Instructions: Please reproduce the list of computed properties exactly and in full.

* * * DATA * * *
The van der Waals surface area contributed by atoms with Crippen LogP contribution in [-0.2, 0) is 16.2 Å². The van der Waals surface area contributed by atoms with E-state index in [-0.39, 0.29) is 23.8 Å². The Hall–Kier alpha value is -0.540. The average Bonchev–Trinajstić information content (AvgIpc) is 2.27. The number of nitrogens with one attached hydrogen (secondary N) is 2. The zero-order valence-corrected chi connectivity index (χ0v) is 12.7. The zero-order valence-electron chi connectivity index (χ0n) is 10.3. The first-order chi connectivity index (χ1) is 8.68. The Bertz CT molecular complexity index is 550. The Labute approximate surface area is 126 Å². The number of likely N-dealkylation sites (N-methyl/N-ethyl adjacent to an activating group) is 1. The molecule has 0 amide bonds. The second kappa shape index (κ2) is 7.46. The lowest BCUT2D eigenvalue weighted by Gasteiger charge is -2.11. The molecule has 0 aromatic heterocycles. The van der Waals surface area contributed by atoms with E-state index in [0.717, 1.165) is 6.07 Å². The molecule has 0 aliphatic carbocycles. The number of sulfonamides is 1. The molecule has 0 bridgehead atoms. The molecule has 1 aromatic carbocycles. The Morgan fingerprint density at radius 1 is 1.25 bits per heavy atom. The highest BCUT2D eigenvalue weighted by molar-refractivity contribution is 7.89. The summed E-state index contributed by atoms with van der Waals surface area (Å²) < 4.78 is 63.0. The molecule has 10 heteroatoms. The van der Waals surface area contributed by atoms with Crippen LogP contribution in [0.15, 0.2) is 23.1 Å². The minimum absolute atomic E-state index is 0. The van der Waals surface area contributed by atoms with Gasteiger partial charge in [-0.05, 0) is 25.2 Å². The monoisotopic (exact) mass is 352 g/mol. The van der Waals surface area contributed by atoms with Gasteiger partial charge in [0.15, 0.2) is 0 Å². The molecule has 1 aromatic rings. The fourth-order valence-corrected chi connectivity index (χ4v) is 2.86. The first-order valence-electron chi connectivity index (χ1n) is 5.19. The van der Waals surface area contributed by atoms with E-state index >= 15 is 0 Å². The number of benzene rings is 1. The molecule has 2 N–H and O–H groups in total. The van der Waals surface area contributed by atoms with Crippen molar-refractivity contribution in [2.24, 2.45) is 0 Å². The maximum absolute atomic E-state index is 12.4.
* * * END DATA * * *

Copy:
The van der Waals surface area contributed by atoms with Crippen LogP contribution in [-0.2, 0) is 16.2 Å². The van der Waals surface area contributed by atoms with E-state index in [-0.39, 0.29) is 23.8 Å². The Hall–Kier alpha value is -0.540. The average Bonchev–Trinajstić information content (AvgIpc) is 2.27. The number of nitrogens with one attached hydrogen (secondary N) is 2. The zero-order valence-corrected chi connectivity index (χ0v) is 12.7. The zero-order valence-electron chi connectivity index (χ0n) is 10.3. The first-order chi connectivity index (χ1) is 8.68. The Bertz CT molecular complexity index is 550. The Labute approximate surface area is 126 Å². The number of likely N-dealkylation sites (N-methyl/N-ethyl adjacent to an activating group) is 1. The molecule has 0 amide bonds. The second kappa shape index (κ2) is 7.46. The lowest BCUT2D eigenvalue weighted by Gasteiger charge is -2.11. The molecule has 0 aromatic heterocycles. The van der Waals surface area contributed by atoms with E-state index in [0.717, 1.165) is 6.07 Å². The molecule has 0 aliphatic carbocycles. The number of sulfonamides is 1. The molecule has 0 bridgehead atoms. The molecule has 1 aromatic carbocycles. The Morgan fingerprint density at radius 1 is 1.25 bits per heavy atom. The highest BCUT2D eigenvalue weighted by molar-refractivity contribution is 7.89. The summed E-state index contributed by atoms with van der Waals surface area (Å²) < 4.78 is 63.0. The molecule has 10 heteroatoms. The van der Waals surface area contributed by atoms with Crippen LogP contribution in [0.15, 0.2) is 23.1 Å². The minimum absolute atomic E-state index is 0. The van der Waals surface area contributed by atoms with Gasteiger partial charge in [-0.05, 0) is 25.2 Å². The monoisotopic (exact) mass is 352 g/mol. The van der Waals surface area contributed by atoms with Gasteiger partial charge in [0.15, 0.2) is 0 Å². The molecule has 1 aromatic rings. The fourth-order valence-corrected chi connectivity index (χ4v) is 2.86. The first-order valence-electron chi connectivity index (χ1n) is 5.19. The van der Waals surface area contributed by atoms with E-state index >= 15 is 0 Å². The number of benzene rings is 1. The molecule has 2 N–H and O–H groups in total. The van der Waals surface area contributed by atoms with Crippen molar-refractivity contribution in [2.24, 2.45) is 0 Å². The maximum absolute atomic E-state index is 12.4.